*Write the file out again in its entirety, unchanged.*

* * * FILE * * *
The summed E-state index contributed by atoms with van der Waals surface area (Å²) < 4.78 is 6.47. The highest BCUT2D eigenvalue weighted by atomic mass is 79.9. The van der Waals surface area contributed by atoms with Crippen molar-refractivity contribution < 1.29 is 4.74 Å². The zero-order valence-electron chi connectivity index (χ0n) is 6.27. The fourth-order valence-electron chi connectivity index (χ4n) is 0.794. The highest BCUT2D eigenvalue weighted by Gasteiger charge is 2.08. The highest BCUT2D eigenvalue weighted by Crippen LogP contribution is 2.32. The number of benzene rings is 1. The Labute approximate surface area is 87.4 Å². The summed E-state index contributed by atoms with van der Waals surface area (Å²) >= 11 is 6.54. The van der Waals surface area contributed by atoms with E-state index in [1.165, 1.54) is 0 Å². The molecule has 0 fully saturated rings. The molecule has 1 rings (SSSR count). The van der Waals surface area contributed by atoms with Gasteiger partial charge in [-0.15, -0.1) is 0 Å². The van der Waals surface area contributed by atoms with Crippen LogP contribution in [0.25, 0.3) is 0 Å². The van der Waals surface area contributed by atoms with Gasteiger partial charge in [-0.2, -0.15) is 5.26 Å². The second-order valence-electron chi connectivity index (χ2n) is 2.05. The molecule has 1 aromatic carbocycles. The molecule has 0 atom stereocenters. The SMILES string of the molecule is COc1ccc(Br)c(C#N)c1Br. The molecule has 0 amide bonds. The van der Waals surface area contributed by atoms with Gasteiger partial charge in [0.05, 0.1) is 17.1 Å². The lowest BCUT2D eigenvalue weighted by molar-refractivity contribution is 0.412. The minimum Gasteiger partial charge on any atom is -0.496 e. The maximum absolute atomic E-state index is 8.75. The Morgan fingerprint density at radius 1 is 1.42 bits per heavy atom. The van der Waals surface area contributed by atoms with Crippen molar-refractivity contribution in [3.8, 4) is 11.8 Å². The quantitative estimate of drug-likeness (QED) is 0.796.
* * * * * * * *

The summed E-state index contributed by atoms with van der Waals surface area (Å²) < 4.78 is 6.47. The highest BCUT2D eigenvalue weighted by atomic mass is 79.9. The van der Waals surface area contributed by atoms with Crippen molar-refractivity contribution < 1.29 is 4.74 Å². The zero-order valence-electron chi connectivity index (χ0n) is 6.27. The fourth-order valence-electron chi connectivity index (χ4n) is 0.794. The highest BCUT2D eigenvalue weighted by Gasteiger charge is 2.08. The highest BCUT2D eigenvalue weighted by Crippen LogP contribution is 2.32. The number of benzene rings is 1. The Labute approximate surface area is 87.4 Å². The summed E-state index contributed by atoms with van der Waals surface area (Å²) >= 11 is 6.54. The van der Waals surface area contributed by atoms with E-state index in [1.165, 1.54) is 0 Å². The molecule has 0 fully saturated rings. The molecule has 1 rings (SSSR count). The van der Waals surface area contributed by atoms with Gasteiger partial charge in [-0.15, -0.1) is 0 Å². The van der Waals surface area contributed by atoms with Crippen LogP contribution in [0.25, 0.3) is 0 Å². The van der Waals surface area contributed by atoms with Gasteiger partial charge in [-0.2, -0.15) is 5.26 Å². The second-order valence-electron chi connectivity index (χ2n) is 2.05. The molecule has 1 aromatic carbocycles. The molecule has 0 atom stereocenters. The SMILES string of the molecule is COc1ccc(Br)c(C#N)c1Br. The molecule has 0 amide bonds. The van der Waals surface area contributed by atoms with Gasteiger partial charge in [0.05, 0.1) is 17.1 Å². The lowest BCUT2D eigenvalue weighted by molar-refractivity contribution is 0.412. The minimum Gasteiger partial charge on any atom is -0.496 e. The maximum absolute atomic E-state index is 8.75. The Morgan fingerprint density at radius 1 is 1.42 bits per heavy atom. The van der Waals surface area contributed by atoms with Crippen molar-refractivity contribution in [3.8, 4) is 11.8 Å². The quantitative estimate of drug-likeness (QED) is 0.796.